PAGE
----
A long-lasting solution to overcome the illegal migration issue is yet to be discovered because the root causes must be eliminated in order to provide a durable solution. The reasons why illegal migration is preferred despite the high risk of mortality are diverse, for some it’s the on-going conflict and in some cases its flight from persecution and human rights violations, whereas for others it’s an effort to escape food insecurity and desire for better economic opportunities, but for youth its mainly to search for employment opportunities elsewhere and they see it as a ticket towards achieving economic independence.
Many families lost loved ones to migration, and I experienced the agony and fear that is associated with migration when my own nephew decided to head towards Italy through the Mediterranean. He was sent to Uganda to pursue his undergraduate studies, and few months later we received the news that he had left the university and spent the tuition fees on hiring migration agents to help him reach Libya. He was captured in Libya and he requested for 1200 bail money to be delivered to the Libyan authorities to process for his release. Shocked and devastated by this horrifying news, his mother contacted the whole family to help pay the amount and the donations started pouring, the money was sent to him and he was released, another amount was sent to him to make his way back but he set his mind into continuing his journey. He was captured twice by the Libyan authorities and every time a bail had to be paid before he managed to cross the Mediterranean Sea to reach Malta. The amount of money spent on his journey was enough to earn him a bachelor’s degree, unfortunately it seems as though he did not appreciate receiving education and he did not consider it of importance to allow him to get ahead in his career aspirations.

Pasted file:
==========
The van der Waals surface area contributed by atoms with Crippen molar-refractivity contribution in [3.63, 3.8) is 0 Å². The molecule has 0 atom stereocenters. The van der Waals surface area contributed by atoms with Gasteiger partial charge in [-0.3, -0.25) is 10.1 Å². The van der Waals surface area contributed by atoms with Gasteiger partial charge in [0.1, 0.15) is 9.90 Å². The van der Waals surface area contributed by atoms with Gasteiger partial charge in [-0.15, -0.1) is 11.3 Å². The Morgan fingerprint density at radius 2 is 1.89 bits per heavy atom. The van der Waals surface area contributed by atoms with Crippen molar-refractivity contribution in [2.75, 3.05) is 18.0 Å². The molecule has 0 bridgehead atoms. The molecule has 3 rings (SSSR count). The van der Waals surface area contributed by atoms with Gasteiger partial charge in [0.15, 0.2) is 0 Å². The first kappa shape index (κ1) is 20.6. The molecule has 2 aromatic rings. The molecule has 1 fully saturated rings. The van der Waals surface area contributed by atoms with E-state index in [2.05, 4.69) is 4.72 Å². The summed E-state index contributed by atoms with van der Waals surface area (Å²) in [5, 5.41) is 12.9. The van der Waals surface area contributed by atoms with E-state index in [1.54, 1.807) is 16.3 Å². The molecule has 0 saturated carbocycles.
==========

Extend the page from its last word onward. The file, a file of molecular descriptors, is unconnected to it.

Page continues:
The solution to end illegal migration is job creation and providing employment opportunities for Somalis in their homeland. For the people of Puntland and Somaliland, the political situation is calm and there is no risk of prosecution which means the driving force of the illegal migration is unemployment and escaping poverty. Even the southern regions are stable in general apart from some Alshabab threats. It is time to return to Somalia not to migrate elsewhere, it is time for Somalis to come home and build their country for themselves.
This article is part of a writing assignment for Voices of Our Future a program of World Pulse that provides rigorous digital media and citizen journalism training for grassroots women leaders. World Pulse lifts and unites the voices of women from some of the most unheard regions of the world.